Marijuana Coverage: A Q&A with Domonic Holden of Seattle’s The Stranger

Dominic Holden is a writer for The Stranger, a Seattle based weekly publication. He has been writing articles there since 2003. One of his first articles was about the subject of Marijuana and it has continued from there. Marijuana news is not his sole priority but it is a topic he covers on a semi-regular basis.

Q: I see you have written more than a few articles about marijuana laws. What has made you so interested in reporting on the state of the drug?

I answer this question at length in this piece: The short answer is that marijuana prohibition–and the drug war–has become an unfair proxy for racism. It continues to ensnare racial minorities with severe penalties at a much higher rate than white people, even though minorities and whites use drugs at roughly the same rates. This is a civil rights issue. In addition, legalizing marijuana is a responsible use of law enforcement resourses, gets drug money out of dangerous cartels, and harnesses tax revenue for matters of public interest. In the end, marijuana laws have failed to reduce abuse or crime, and it appears to create more abuse and crime. It’s time to take the approach with marijuana that proved effective when we ended alcohol prohibition.

Q: Your state of Washington recently passed the legalization of marijuana. How soon do you think people are going to be able to walk into a gas station and pick up marijuana cigarettes?

Pot won’t be sold at gas stations, according to Initiative 502 that passed last November, but rather from authorized marijuana stores. Adults could buy marijuana at those stores as soon as this December. However, if the federal government challenges WA’s marijuana law, it could be tied up in the courts for an indeterminate amount of time.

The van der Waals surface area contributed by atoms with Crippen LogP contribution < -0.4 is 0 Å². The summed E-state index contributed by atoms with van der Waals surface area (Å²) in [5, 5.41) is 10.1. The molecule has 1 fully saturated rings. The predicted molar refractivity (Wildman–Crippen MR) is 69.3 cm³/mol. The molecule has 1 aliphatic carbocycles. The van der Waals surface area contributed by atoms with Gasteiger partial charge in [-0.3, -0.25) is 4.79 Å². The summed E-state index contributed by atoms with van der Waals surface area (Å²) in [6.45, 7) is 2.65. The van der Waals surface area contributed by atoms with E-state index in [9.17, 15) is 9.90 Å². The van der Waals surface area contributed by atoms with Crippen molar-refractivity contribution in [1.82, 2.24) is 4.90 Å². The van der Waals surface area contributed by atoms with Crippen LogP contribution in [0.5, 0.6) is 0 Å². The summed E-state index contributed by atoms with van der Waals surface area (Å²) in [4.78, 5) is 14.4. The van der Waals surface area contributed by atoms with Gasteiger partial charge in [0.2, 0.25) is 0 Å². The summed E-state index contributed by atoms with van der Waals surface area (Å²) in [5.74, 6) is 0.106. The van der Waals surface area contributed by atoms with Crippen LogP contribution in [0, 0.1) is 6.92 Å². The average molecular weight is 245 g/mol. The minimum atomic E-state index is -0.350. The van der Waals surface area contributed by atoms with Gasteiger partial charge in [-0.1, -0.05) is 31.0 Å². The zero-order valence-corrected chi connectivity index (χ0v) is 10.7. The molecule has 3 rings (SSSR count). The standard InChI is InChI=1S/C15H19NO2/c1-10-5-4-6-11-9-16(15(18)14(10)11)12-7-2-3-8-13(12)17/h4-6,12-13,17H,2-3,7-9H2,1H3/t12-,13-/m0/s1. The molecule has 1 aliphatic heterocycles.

Q: Do you think they will handle it like alcohol? And if so should it be regulated the same way?

Read about how I-502 works here: Yes, I think marijuana should be regulated similarly alcohol.

Q: Drug laws have been used to attack minorities ever since the war on drugs began. Legalizing marijuana is one way to stop such discrimination but that still leaves many other substances that police can use to prey upon minorities. Do you think drug laws besides those regarding marijuana should be reexamined?

Yes, all drug laws should be reconsidered. This doesn’t mean they should all be legalized outright like alcohol, but I believe we need to consider harm reduction strategies for hard drugs and decriminalize possession of hard drugs in small quantities intended for adult personal use. This would be a huge step to advance civil rights in this country, lower law enforcement expenses, and focus taxpayer resources on public health strategies that actually reduce harms associated with drug abuse.

Q: In your article “It’s Not About the Stoner” you talk about I-502, which would put in place a legal driving limit for smokers. Do you think there is an accurate way to measure intoxication concerning pot?

Measuring levels of active THC in the blood are not a perfect measure of impairment from cannabis, but it remains the most accurate gauge we have.

Q: What do you think the future status of weed will be throughout the country? Do you think Oregon will be next to legalize?

I think California and perhaps Oregon–and maybe other states–will legalize marijuana in 2016. Presidential election years tend to attract young, progressive, diverse electorates that are more inclined to support marijuana law reform. Slowly, other states will follow suit. But, like gay marriage and medical marijuana, it will be a long slog.

Q: Why is legalization happening now?

Academics and activists have been advocating for marijuana legalization for a long time, about twenty years in earnest, and their messages have caught on with the public at large. I think advocates have made cogent, sensible arguments that are very persuasive. The counter arguments (about a gateway to harder drugs, sending a confusing message to our kids, etc.) are usually illogical and they don’t withstand intellectual scrutiny. In the end, there are more clear benefits to legalization that to maintaining marijuana prohibition. So bit by bit, more voters support legalization–reaching a majority of Americans in the last few years.

Q: Do people ever make the assumption that you are a pot user because you write about it?

All the time.

Thank you for your time!

You’re welcome.

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